“It is death, and only death, that gives each moment beauty and horror. Only through death is time a living thing.”
About a month ago my brother’s childhood friend passed away after a long struggle with Lyme disease and cancer. He was 43 years old. Whenever I hear of a life cut short, I am reminded of how important it is to live fully every day.
Many of us don’t like to think about or talk about death. However, as stated in the quote at the beginning of this post, it is only through death that time is a living thing. Without death, moments would not have as much meaning. If time was infinite, we could not fully appreciate all that is beautiful. Days and experiences would not be as important if they were in endless supply.
I attended a roundtable discussion yesterday regarding Positive Psychology. Among the many lessons from the discussion, one of the most impactful for me was this video that breaks down the average American life in jellybeans (one bean for each day of life). The video uses jellybeans to show how many days on average each person will spend doing things like working, sleeping, eating and preparing food, and other typical activities. After removing all of those beans, the narrator asks what would you do with the remaining days, and what if you only had half of those days, and so on. He asks “how much time have you already spent worrying instead of doing something that you love?” The final questions are “What if you had just one more day? What are you going to do today?”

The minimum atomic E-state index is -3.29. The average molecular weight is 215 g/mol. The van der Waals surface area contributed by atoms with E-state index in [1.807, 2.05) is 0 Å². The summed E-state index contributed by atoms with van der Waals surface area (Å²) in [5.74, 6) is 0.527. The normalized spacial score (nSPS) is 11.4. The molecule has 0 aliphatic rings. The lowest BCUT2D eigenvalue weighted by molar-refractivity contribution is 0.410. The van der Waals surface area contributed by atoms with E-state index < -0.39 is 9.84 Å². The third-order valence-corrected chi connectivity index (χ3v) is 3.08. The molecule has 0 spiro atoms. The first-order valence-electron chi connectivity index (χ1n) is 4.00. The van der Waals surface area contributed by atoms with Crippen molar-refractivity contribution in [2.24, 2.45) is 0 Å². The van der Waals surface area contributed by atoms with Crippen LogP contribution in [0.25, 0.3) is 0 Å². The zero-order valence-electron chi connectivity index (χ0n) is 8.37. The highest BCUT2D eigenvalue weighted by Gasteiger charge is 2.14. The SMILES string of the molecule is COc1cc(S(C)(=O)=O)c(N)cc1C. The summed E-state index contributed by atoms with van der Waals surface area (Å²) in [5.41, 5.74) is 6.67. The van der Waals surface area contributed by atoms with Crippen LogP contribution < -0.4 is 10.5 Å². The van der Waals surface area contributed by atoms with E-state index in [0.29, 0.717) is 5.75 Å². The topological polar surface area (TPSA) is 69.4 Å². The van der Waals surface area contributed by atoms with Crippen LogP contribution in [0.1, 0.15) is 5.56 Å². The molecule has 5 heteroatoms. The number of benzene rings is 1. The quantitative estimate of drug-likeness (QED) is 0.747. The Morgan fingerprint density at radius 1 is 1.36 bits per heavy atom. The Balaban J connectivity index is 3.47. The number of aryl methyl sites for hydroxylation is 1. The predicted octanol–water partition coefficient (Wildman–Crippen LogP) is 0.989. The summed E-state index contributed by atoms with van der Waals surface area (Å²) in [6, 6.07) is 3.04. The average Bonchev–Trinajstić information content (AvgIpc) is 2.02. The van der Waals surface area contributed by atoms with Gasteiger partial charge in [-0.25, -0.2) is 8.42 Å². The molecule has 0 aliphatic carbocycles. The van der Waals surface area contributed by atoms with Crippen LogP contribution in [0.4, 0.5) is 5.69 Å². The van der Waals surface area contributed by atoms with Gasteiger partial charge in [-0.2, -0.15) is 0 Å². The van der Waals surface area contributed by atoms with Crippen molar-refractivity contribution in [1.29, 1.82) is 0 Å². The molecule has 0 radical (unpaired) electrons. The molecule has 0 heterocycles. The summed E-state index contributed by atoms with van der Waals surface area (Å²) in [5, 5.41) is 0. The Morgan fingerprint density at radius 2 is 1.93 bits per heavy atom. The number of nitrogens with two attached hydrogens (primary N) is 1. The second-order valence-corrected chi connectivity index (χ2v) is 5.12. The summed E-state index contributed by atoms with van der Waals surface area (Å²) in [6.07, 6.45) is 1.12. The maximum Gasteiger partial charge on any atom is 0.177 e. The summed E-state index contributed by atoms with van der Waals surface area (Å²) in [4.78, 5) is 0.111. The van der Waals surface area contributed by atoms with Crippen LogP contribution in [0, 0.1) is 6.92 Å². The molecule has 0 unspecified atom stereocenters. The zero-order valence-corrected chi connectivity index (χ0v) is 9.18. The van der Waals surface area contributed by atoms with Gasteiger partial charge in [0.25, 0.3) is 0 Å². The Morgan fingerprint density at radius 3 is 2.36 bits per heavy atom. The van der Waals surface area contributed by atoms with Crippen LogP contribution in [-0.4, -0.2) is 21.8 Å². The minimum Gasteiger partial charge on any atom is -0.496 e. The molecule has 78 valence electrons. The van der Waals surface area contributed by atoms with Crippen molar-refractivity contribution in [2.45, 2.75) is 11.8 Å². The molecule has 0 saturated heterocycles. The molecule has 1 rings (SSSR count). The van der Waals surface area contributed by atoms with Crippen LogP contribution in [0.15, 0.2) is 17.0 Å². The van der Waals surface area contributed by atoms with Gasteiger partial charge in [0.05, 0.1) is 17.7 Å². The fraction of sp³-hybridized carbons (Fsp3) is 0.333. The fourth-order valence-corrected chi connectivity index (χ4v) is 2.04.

It was my own brush with death in 2009 that opened my eyes to the fact that I wasn’t living an inspired life and that I had some changes to make. My heart attack was a blessing in disguise by reminding me that every moment is precious. I became more intentional with how I spent my time and energy, and am grateful for my major health scare, as it has impacted the choices that I make.
The deaths of my grandmother and 18-year old godson in 2015 were powerful reminders that you never know when your time on Earth is up – you may have 85 years, or maybe only 18, and none of us know what that number will be for us. Rather than living in fear of death, make every moment count so that when the time comes for you, you can look back on your years and say with certainty that you spent them well.
While talking about death may be difficult, death is a reminder that time is limited and that what we choose to do with that time is the most important decision we can make. With this in mind, ask yourself – is there anything that you have put off doing until later; and what if later never comes? Live each day with purpose and intention. Prioritize happiness, love and joy; and always remember that time is a living thing.